Going the Extra Mile − a GEM of a project
Co-ordinated by Gloucestershire Gateway Trust and led by Gloucestershire County Council, the GEM Project is a social inclusion programme aimed at moving disadvantaged groups closer to the labour market, training and education. The project gets its name from ‘Going the Extra Mile’ (GEM) and is funded by the European Social Fund and The National Lottery Community Fund.
Since its start in 2016, the programme has engaged 1,668 participants, of which 429 have moved into paid employment and 148 moved into education and training.
On-going monitoring and evaluation of the project by the University of Gloucestershire, has revealed a range of positive, and often life-changing outcomes for the vast majority of participants, most notably in improving their personal and motivational attributes and through removing barriers to the provision of advice and support. Prepared by the University’s GEM Monitoring and Evaluation Team, a detailed report of the project’s latest achievements is now available online for all to read.
Whilst GEM is predominately an employability-based programme, the report shows that during 2020 the all-round wellbeing of participants took centre stage. From early April 2020, the project’s focus quickly adapted to support individuals’ mental health and safety; ensuring people had access to basic needs including food and medication, whilst also providing access to resources and relevant support both from an employability and wellbeing perspective.
The GEM Project’s Monitoring and Evaluation team include project leads Paul Courtney (Professor of Social Economy) and Leonie Burton (Client Development Manager).
The wider GEM Monitoring and Evaluation team includes Colin Baker (Senior Research Fellow), Abigail Gardner (Associate Professor of Music and Media), Isabel Fielden (Project Support Officer), and Fahimeh Malekinezhad (Research Assistant). Further project support is provided by Chris Rayfield and Carol Markey of the Countryside and Community Research Institute.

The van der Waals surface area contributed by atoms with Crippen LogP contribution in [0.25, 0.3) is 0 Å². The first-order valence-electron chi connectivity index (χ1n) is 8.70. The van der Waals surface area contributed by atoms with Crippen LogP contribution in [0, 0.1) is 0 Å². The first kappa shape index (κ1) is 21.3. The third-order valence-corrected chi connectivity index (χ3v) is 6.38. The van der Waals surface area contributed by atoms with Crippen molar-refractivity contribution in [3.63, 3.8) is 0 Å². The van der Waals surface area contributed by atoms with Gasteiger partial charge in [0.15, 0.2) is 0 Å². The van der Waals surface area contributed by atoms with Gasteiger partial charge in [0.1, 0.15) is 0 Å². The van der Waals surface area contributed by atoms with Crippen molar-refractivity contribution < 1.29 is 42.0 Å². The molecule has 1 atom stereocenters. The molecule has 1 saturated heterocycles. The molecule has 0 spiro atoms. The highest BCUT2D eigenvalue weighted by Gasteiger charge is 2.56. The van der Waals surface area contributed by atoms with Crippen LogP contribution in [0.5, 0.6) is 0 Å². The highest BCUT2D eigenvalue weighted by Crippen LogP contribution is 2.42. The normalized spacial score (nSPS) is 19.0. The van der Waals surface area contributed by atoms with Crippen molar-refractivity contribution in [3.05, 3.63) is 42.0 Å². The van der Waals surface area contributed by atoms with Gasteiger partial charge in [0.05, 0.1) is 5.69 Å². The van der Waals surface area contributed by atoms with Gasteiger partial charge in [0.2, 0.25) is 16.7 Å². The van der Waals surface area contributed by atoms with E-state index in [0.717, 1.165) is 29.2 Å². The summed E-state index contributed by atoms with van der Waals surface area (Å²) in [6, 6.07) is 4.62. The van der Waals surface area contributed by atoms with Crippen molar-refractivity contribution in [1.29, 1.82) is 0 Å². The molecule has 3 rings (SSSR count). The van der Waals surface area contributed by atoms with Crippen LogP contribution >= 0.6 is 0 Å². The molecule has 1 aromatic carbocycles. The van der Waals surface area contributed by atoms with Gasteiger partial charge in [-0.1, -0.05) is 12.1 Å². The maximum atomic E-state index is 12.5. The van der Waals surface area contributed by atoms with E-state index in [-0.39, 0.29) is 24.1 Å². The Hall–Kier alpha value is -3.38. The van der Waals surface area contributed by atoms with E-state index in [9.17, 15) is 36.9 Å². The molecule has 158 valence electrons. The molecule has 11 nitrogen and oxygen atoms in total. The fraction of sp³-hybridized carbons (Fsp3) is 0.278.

The latest project results, which take into consideration a comprehensive set of data across the last four years, indicate that participants have experienced a 25% improvement in resilience and self-esteem and a 17% improvement in physical and mental health. Furthermore, participants who recorded a mental health condition when registering for the GEM Project, experienced above average improvements to their physical and mental health; clearly evidencing that since GEM began, the programme has had the greatest impact on those who have needed it most.
The results would not have been possible without the partnership organisations and GEM’s team of Navigator Developers supporting individuals and providing opportunities to keep them engaged, learning and connected to one another during this significantly challenging year.
Leonie Burton, GEM Project Lead, University of Gloucestershire said:
“The GEM project has influenced Gloucestershire’s vision, and realised the employment and learning ambitions of hundreds of vulnerable people. Since COVID-19 arrived in the UK, wellbeing has been at the forefront of most people’s minds. Within the project, each person played their part in making sure that GEM continued to support individuals, keeping them well and helping prevent social isolation. The team introduced new ways of working and discovered just how adaptable and resilient the GEM workforce and partnerships are.”
The GEM Project provided a significant lifeline to many during an incredibly difficult year, providing a vital role in supporting the welfare of vulnerable people. Originally due to end in December 2019, the project has received additional funding for two further years.
The GEM Interim Monitoring and Evaluation report can be downloaded here.